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I want to make a delta wing out of carbon fiber, but I do not know how many carbon fiber layers would be needed to prevent the wing from breaking due to shear stress. What would be the calculations and equations needed to find this out; which point is most likely to break? Sorry this question is devoid of details, I am quite lost when it comes to this.

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  • $\begingroup$ Where do you imagine the shear stress will be? $\endgroup$
    – Jim
    Mar 22, 2022 at 19:22
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    $\begingroup$ I think this is way too broad. A good answer to this question would basically teach you a course in structural mechanics and maybe a course on composite materials. That's a few hundred hours of study load. You could try some textbooks, e.g., Mallick: Fiber Reinforced Composites (no affiliation, just a book I happen to own). $\endgroup$
    – Sanchises
    Mar 22, 2022 at 19:51
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    $\begingroup$ Is this wing unique in shape and size? If so you might be able to duplicate the work others have already done. If not, build the wing with one layer of CF, then test to failure. Keep adding layers of CF until you achieve the strength you need. $\endgroup$
    – RetiredATC
    Mar 22, 2022 at 19:55

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A drawing showing the vertical force distribution on a wing Image source: modified from chegg.com. Picture earlier used in this answer

What is required is dimensioning the load, then the material placement and thickness.

  1. The load. In a cantilever wing, the load in flight is at the wing root, caused by the lift. So the being moment upwards is the integrated lift distribution from wing tip to root, dimensioned for the highest load factor, in both an upwards and a downward direction (inverted flight). This wiki contains some regulation limits:

    • For transport category airplanes, from −1 to +2.5 (or up to +3.8 depending on design takeoff weight)[5]
    • For normal category and commuter category airplanes, from −1.52 to +3.8[6]
    • For utility category airplanes, from −1.76 to +4.4[6]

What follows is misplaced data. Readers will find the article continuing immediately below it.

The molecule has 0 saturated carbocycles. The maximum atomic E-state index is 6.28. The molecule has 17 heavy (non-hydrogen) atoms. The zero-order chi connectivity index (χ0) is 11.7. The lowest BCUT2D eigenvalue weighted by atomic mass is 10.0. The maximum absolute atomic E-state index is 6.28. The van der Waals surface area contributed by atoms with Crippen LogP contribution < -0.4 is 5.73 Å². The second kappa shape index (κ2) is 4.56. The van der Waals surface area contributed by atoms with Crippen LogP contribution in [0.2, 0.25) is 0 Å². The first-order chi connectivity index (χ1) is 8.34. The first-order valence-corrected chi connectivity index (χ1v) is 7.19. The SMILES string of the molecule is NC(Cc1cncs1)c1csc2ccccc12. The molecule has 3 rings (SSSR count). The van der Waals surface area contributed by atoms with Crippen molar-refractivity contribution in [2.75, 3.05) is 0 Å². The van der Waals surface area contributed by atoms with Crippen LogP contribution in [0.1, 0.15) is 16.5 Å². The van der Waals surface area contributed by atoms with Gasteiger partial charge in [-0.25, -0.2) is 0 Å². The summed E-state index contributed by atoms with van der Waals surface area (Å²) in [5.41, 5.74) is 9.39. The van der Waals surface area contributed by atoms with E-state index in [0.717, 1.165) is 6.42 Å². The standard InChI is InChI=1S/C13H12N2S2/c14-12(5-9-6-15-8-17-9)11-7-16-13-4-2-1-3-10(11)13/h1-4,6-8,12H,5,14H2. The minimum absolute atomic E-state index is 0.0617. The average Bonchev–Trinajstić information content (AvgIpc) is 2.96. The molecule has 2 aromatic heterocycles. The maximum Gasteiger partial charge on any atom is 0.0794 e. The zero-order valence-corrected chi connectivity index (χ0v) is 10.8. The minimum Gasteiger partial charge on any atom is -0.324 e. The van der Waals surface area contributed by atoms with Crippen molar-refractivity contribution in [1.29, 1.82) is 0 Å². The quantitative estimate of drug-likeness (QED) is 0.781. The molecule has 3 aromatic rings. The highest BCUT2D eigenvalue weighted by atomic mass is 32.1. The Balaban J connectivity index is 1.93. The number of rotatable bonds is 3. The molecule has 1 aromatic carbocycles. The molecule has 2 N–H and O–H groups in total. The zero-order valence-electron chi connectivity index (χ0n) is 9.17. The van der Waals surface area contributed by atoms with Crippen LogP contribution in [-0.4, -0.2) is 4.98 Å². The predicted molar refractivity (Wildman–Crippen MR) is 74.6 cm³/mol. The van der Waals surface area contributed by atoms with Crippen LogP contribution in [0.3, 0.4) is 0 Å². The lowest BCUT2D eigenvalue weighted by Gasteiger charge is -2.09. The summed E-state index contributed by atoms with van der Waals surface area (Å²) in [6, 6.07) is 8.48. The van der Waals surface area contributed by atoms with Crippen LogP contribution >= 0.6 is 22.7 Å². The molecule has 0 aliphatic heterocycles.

• For acrobatic category airplanes, from −3.0 to +6.0[6]

    The complete integrated lift load must be compensated for by a shear load downwards at the wing root.

    There is a twisting load as well, probably not an ultimate load in a low aspect ratio delta wing.

  2. Material placement. As can be seen in the pic, the wing bending moment is counteracted by a compression load in the upper skin and a tension load in the lower skin. The wing skins would need to be placed a fair bit apart, without causing strife with the aerodynamicists. A support structure that keeps the skins apart is a must, depending on the size of your craft could even be a honeycomb. Reduced wing thickness towards the tip is a good idea to save weight.

  3. Carbon fibre layers. As many as required to absorb the loads found from points 1. and 2., dimensioned for skin buckling.

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I want to make an airplane out of paper. The delta is the best choice, one of the strongest and easiest airfoil shapes to make. Very good for low wing loading, does not lift as well as a straight wing. Good stall characteristics.

I want to make a suspension bridge out of carbon fibre. Good for cables, but too flexible to keep the bridge from swaying.

You need to combine the carbon fiber with a stiff, but light material, such as balsa!. Carbon fibre "sandwiches" can be had at your local hobby shop and are amazingly strong.

If in doubt, build some models and analyze the effect of extreme loading (with weights), then do your delta wing scale- up. Other platforms may be tried as well.

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